My brother sent me a text last week asking if I’d heard of Elance and whether I’d ever sign up as a writer there.
I have absolutely heard of Elance, and Guru, and Scripted, and Freelanced, and Upwork, and many of the other content marketplace websites out there. But here’s why I avoid them like the plague, and why anyone in need of a writer should do the same.
the content marketplace is no place for a writer
Five or six years ago, when I started to really ramp up this little writing business, I looked at a few of these content marketplace sites and thought it would be great way to reach a broader audience of people in desperate need of a good writer.
Clearly, I fell for the marketing ploy hook, line and sinker.
There were hundreds of job postings, but the vast majority seemed sketchy at best. I was cautiously optimistic about a few of them, and so I set up my portfolios and uploaded writing samples and listed my rates. And then I started applying for projects.
That’s when one thing immediately became clear. Across every platform, the competition for the work was insane, and these people were fighting tooth and nail for the privilege of writing 500 words for $7 – and that’s before the marketplace took its cut.
You know that old adage, you get what you pay for? Poor grammar aside, it’s true in so many instances. And this is one of them. Don’t you have to wonder, what kind of writer puts up with this? And do I want them writing for me?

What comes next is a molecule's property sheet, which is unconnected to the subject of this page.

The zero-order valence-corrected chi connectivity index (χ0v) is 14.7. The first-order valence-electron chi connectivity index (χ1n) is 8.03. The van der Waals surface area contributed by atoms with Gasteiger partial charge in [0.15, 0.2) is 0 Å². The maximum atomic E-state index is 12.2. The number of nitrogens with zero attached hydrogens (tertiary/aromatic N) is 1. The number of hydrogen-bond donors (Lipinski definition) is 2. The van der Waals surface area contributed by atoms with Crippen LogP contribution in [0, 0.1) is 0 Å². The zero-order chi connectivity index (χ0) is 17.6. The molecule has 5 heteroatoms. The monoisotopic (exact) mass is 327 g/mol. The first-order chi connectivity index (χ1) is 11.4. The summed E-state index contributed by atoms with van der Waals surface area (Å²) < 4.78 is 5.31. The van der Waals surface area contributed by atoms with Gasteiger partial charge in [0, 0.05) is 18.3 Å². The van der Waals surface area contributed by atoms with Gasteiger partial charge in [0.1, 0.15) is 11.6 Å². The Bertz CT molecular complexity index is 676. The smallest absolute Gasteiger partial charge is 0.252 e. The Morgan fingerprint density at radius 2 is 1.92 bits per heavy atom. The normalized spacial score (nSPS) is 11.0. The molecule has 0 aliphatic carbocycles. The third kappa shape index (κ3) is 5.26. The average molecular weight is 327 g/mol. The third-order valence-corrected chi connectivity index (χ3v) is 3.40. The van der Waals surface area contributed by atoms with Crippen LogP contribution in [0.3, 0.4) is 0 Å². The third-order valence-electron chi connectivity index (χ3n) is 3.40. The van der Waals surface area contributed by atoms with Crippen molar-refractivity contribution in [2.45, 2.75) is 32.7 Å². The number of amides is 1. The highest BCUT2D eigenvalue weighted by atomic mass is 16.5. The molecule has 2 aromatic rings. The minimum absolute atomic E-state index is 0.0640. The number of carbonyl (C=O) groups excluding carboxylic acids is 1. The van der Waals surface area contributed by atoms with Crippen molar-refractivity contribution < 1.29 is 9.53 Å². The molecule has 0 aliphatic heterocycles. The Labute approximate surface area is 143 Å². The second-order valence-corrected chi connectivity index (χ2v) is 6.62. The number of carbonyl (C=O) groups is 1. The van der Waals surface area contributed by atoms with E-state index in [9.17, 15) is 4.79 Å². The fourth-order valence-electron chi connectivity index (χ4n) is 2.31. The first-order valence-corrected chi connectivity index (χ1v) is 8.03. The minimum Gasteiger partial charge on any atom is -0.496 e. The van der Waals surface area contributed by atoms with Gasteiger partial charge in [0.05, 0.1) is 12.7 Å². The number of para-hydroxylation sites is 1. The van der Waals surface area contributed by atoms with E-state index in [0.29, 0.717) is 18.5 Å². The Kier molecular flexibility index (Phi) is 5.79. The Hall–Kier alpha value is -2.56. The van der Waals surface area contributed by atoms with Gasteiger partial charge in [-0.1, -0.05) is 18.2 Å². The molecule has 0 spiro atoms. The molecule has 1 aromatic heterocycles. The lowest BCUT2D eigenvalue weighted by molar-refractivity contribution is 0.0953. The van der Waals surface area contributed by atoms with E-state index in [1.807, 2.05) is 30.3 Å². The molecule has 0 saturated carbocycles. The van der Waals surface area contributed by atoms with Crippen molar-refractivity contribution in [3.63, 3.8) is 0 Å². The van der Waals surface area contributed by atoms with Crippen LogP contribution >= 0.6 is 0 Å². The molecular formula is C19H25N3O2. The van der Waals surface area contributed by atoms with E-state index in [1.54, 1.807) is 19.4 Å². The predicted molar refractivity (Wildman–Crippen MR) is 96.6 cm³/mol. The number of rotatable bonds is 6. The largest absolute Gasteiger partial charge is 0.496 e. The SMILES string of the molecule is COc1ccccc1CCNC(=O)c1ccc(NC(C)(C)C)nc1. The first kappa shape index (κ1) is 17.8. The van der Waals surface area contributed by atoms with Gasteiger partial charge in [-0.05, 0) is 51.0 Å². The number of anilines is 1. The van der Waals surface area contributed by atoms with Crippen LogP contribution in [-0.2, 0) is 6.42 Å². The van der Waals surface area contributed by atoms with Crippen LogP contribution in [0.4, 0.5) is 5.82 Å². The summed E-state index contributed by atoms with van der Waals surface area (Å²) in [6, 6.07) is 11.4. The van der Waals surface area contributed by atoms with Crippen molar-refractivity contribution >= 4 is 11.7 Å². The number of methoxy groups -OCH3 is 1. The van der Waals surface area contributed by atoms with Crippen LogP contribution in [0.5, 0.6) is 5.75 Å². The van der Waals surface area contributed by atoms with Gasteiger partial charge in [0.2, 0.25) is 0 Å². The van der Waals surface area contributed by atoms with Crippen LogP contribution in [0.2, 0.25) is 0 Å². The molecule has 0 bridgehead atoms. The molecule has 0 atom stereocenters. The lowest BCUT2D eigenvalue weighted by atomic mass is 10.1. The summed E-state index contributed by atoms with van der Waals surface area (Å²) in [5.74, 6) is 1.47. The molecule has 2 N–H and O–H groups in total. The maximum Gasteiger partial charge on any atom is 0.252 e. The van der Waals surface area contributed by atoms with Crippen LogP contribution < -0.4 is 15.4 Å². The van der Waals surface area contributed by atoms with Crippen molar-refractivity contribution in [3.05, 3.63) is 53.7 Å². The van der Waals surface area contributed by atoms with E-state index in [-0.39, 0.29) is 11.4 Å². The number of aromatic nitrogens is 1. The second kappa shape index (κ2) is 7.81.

It’s upsetting, really, because as more and more content marketplaces pop up – dominating the search engine results, grrrr – the entire industry is undermined. When you, as a small business owner, see these incredibly low price tags for projects, what’s your reaction to someone asking a respectable and professional wage? I’m guessing sticker shock, at the very least.
The real trouble is in these content marketplaces becoming the norm, and potential clients losing the ability to parse the good writing from the really terrible stuff. And that takes us to…
the devaluation of content
We all know, regardless of who gets the original credit, that content is king. But what does that really mean? The short answer is that between its impact on SEO and traffic, and its ability to create value, engagement and new leads, content matters.
That’s why cheapening content is so troublesome. It’s bad for the writers who really know their stuff, but it’s just as bad for the small business owner.
The boutique owner, the chiropractor, the personal trainer all understand that they need to be online, but their lack of understanding about the nitty-gritty details makes them easy targets for these kinds of content marketplaces. Maybe money is tight, and any writer will work, and any content is better than no content, right? Then they’re dumping money into this blog, and a year down the line, it doesn’t seem to be making any difference at all, so they pull the plug on the whole idea and the blog dies.
And that’s bad for us all.
Full disclosure: I still have accounts on a few of those content marketplaces, but only for the inbound links. If you’re looking for a writer, do it the old-fashioned way. Word of mouth is always a good bet, and so is looking online for a writer’s own site.